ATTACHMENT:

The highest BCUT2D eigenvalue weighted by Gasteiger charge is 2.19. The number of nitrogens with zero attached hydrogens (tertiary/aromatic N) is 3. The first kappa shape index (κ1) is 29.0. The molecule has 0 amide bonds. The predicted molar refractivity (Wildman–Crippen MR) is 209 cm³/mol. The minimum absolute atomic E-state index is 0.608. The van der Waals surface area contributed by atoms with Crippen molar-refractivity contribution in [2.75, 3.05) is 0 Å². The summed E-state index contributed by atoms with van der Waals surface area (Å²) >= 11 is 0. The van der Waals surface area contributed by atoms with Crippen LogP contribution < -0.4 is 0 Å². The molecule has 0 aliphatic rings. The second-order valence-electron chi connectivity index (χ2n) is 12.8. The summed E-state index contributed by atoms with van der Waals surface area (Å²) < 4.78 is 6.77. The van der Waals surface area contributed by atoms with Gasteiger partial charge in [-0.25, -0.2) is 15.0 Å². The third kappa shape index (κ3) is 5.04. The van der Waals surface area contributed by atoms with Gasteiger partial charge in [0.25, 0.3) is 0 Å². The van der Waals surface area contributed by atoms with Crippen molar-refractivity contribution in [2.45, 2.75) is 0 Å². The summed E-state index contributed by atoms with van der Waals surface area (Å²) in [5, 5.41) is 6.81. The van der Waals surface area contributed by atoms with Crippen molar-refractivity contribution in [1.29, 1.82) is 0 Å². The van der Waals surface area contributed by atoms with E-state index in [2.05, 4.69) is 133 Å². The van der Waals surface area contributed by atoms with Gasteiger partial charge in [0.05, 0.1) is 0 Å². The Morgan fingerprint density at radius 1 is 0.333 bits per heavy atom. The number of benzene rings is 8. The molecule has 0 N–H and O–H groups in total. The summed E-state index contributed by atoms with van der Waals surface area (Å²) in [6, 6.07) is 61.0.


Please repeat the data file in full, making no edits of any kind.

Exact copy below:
The highest BCUT2D eigenvalue weighted by Gasteiger charge is 2.19. The number of nitrogens with zero attached hydrogens (tertiary/aromatic N) is 3. The first kappa shape index (κ1) is 29.0. The molecule has 0 amide bonds. The predicted molar refractivity (Wildman–Crippen MR) is 209 cm³/mol. The minimum absolute atomic E-state index is 0.608. The van der Waals surface area contributed by atoms with Crippen molar-refractivity contribution in [2.75, 3.05) is 0 Å². The summed E-state index contributed by atoms with van der Waals surface area (Å²) >= 11 is 0. The van der Waals surface area contributed by atoms with Crippen LogP contribution < -0.4 is 0 Å². The molecule has 0 aliphatic rings. The second-order valence-electron chi connectivity index (χ2n) is 12.8. The summed E-state index contributed by atoms with van der Waals surface area (Å²) < 4.78 is 6.77. The van der Waals surface area contributed by atoms with Gasteiger partial charge in [-0.25, -0.2) is 15.0 Å². The third kappa shape index (κ3) is 5.04. The van der Waals surface area contributed by atoms with Gasteiger partial charge in [0.25, 0.3) is 0 Å². The van der Waals surface area contributed by atoms with Crippen molar-refractivity contribution in [2.45, 2.75) is 0 Å². The summed E-state index contributed by atoms with van der Waals surface area (Å²) in [5, 5.41) is 6.81. The van der Waals surface area contributed by atoms with Crippen molar-refractivity contribution in [1.29, 1.82) is 0 Å². The van der Waals surface area contributed by atoms with E-state index in [2.05, 4.69) is 133 Å². The van der Waals surface area contributed by atoms with Gasteiger partial charge in [0.05, 0.1) is 0 Å². The Morgan fingerprint density at radius 1 is 0.333 bits per heavy atom. The number of benzene rings is 8. The molecule has 0 N–H and O–H groups in total. The summed E-state index contributed by atoms with van der Waals surface area (Å²) in [6, 6.07) is 61.0.